Will Obama Be a One-Term President?

The pummeling the Democrats suffered this past November has convinced many a voter that Barack Hussein Obama is destined to be a one-term president.  For the sake of the country's well-being, I can only pray that this verdict comes to fruition.  Regrettably, though, I am not persuaded that it will.

Assuming that the Republicans are successful in impeding the president's leftist agenda -- an achievement that can't fail to mark an improvement in the nation's welfare -- it is nothing less than a foregone conclusion that the narcissistic Obama, like his equally self-obsessed predecessor, Bill Clinton, will take credit for it.  That Obama won't hesitate to confiscate what doesn't belong to him is, after all, one of the principal reasons why the Democrats were just run out of town on a rail.

Yet this is far from the weightiest of considerations to which the president's opponents should attend.  More importantly, for however unpopular Obama may be -- and, while I hate to admit it, the truth is that he is not that unpopular -- the majority of the electorate will cast their vote for him if the alternative is insufficiently appealing.  But to judge from the names of Republican presidential contenders that have thus far been bandied about, it would appear that Obama may not have it quite as hard as present circumstances would seem to suggest.

Mitt Romney, Mike Huckabee, Sarah Palin, and -- of all people! -- Newt Gingrich, to identify just some of the more popular names, are to a man (and woman) deeply flawed candidates.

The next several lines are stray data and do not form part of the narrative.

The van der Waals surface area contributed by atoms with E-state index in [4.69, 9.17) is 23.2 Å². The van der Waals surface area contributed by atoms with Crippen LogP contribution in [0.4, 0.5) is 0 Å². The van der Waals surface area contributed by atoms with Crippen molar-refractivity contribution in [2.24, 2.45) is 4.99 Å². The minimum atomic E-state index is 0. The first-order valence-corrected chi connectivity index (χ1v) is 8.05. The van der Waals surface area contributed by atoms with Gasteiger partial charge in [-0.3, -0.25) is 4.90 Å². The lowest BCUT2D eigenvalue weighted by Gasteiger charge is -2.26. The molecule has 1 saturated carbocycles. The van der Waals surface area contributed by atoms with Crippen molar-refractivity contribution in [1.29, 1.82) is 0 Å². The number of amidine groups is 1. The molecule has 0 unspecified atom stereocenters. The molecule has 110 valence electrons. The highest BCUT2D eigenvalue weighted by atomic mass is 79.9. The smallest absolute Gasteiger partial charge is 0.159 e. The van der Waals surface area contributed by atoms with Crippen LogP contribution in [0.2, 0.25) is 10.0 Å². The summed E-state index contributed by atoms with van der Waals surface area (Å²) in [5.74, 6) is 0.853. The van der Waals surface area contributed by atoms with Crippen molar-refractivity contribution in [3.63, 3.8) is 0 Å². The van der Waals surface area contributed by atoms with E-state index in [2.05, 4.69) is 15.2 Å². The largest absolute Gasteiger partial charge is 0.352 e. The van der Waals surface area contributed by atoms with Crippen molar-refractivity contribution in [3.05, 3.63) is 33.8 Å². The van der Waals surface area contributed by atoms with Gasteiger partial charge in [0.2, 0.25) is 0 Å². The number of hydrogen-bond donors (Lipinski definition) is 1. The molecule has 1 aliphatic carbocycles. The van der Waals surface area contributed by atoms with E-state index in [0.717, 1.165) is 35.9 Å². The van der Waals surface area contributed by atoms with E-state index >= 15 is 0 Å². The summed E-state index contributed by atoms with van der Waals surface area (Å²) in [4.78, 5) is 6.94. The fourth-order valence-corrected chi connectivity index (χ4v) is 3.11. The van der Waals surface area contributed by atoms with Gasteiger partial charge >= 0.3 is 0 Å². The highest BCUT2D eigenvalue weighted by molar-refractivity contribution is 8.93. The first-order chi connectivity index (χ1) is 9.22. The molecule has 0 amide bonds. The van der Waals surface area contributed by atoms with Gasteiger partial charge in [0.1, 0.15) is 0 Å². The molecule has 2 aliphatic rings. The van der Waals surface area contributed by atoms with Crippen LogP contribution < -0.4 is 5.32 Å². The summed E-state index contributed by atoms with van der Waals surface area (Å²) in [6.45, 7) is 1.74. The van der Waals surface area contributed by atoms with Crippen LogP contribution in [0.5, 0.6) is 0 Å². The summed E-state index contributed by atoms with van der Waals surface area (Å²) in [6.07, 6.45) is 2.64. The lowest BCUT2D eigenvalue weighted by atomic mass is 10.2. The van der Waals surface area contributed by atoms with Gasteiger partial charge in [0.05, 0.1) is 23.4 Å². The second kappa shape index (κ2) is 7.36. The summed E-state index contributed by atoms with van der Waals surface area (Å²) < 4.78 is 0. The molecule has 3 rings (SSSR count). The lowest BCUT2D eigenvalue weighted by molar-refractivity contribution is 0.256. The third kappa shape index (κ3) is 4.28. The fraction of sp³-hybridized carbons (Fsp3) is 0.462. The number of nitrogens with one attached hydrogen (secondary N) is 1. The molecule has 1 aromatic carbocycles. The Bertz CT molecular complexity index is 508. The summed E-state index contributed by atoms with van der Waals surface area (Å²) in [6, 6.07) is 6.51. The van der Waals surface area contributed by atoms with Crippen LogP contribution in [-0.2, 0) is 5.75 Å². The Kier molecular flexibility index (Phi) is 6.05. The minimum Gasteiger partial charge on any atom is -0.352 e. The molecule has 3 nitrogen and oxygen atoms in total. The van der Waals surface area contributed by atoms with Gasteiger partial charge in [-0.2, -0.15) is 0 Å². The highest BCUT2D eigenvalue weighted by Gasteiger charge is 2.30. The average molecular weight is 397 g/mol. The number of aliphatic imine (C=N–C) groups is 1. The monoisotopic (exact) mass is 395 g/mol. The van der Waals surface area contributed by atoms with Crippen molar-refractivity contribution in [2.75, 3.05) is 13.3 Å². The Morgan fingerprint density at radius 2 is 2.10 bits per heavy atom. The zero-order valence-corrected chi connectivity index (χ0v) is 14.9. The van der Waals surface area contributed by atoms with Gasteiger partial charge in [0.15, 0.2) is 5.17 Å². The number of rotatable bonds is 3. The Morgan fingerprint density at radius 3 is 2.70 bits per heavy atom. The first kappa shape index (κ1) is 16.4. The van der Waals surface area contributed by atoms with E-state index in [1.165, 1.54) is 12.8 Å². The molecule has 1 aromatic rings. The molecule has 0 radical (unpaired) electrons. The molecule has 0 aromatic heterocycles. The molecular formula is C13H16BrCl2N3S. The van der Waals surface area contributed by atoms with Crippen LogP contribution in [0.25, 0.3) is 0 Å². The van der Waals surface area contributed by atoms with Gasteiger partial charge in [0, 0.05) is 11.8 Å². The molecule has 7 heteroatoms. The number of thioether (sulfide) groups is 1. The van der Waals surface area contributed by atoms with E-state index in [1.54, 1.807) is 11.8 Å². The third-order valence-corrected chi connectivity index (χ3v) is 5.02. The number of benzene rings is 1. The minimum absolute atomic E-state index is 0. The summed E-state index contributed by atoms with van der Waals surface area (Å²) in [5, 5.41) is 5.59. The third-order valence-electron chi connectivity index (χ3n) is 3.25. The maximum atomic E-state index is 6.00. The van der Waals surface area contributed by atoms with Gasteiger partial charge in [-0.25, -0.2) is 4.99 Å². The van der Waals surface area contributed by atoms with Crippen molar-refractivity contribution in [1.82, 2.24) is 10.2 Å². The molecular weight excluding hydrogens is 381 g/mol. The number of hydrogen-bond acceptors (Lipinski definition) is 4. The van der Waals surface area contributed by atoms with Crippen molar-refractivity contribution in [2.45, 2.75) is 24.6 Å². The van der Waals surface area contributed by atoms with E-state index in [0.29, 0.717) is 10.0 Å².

That Romney managed to secure the governorship of the bluest of the fifty states should suffice to dispel from the mind of even the most casual of political observers the very suspicion that there is so much as a modicum of conservatism in his political DNA.  Given the role that so-called "independents" and "moderates" play in national elections, perhaps this wouldn't ordinarily be such a bad thing. Yet that "ObamaCare" is going to be at least a key issue, if not the key issue, in the next election means that even these "kingmakers" may not be all that sympathetic to old Mitt, for not only was Romney a singular failure at distinguishing himself from any given Democrat during his tenure as governor, but his enactment into law of "RomneyCare" was enough to make not a few Democrats blush.

Huckabee is even more difficult to take seriously.  It is true that to the advantage of being able to claim, like Romney, executive experience, he can add the asset of having presided as governor over a relatively conservative Southern state.  But governing a conservative state and governing as a conservative are two entirely distinct matters, and the latter is not a credential that Huckabee can, in good conscience, include in his résumé.  Besides this, Huckabee is a Fox News personality, a fact that could turn off "independents" and "moderates."

Being the former governor of a red state isn't the only similarity that Palin shares with Huckabee.  Unfortunately for her, she too is a Fox News contributor, but in contrast to her colleague, her celebrity transcends the confines of Fox.  There is no denying that as far as energizing Republican voters is concerned, Palin stands heads and shoulders above all of her male counterparts, but it is equally impossible to deny that this can be as much a liability as an asset.  And since Palin's utterances -- not unlike those of most in the political arena, including Barack Obama -- are short on substance, her good looks coupled with her folksy vernacular strengthen the impression that she isn't particularly knowledgeable.  This impression may or may not be accurate, and it is certainly unfair that her femininity makes her more susceptible to this reading than the legions of men who are equally deserving of it, but things are what they are.